In China, fallen executives get an average 4.24 weeks’ compensation per year of service when involuntarily separated: 34% more than those in the US, who receive 3.16 weeks on average. In their signature egalitarian fashion, Australians receive the lowest severance packages by far: just 2.69 weeks per year of service.
Japanese (94%) and Chinese (92%) were most likely to have formal severance policies, compared with just 73% in the Americas. Finally, executives in Asia are most likely to receive monetary benefits, while those in the Americas are most likely to receive health related benefits.
Europe (59%) was much less likely than both the US (86%) and China (88%) to require a waiver to access severance benefits.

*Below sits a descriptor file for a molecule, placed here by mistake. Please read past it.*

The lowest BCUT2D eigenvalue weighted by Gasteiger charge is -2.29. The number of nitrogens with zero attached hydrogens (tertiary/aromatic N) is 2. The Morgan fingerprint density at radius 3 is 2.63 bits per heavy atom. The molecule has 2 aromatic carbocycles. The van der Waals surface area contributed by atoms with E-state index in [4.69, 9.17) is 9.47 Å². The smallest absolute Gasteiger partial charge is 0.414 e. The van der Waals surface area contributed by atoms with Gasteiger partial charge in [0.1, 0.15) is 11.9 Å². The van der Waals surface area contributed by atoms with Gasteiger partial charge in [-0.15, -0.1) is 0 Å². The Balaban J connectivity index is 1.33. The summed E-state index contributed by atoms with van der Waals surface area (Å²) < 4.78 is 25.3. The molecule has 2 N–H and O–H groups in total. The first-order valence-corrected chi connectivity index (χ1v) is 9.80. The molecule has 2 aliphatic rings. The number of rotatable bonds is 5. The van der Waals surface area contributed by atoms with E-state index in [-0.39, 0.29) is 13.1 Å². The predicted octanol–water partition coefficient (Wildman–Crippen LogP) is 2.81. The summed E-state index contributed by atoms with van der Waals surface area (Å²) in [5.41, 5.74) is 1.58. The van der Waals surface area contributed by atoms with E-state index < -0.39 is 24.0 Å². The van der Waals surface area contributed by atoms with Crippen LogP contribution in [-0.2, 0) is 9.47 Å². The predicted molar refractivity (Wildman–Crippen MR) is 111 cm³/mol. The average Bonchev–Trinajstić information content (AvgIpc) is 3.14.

And in the US, one employer’s severance waiver has landed it in hot water in recent days. The EEOC is chasing health care provider CVS for preventing employees from filing discrimination charges or communicating with the EEOC. The agency described CVS’ five-page severance agreement as “overly broad”, saying that it interfered with employees’ rights.
“When an employer attempts to limit that communication, the employer effectively is attempting to buy employee silence about potential violations of the law,” explained regional attorney John C. Hendrickson, who will lead the litigation on the agency’s behalf. “Put simply, that is a deal that employers cannot lawfully make."
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If you manage staff across the oceans, you might have to update your severance packages to stay competitive, a Right Management study of 1,800 senior executives and HR professionals shows.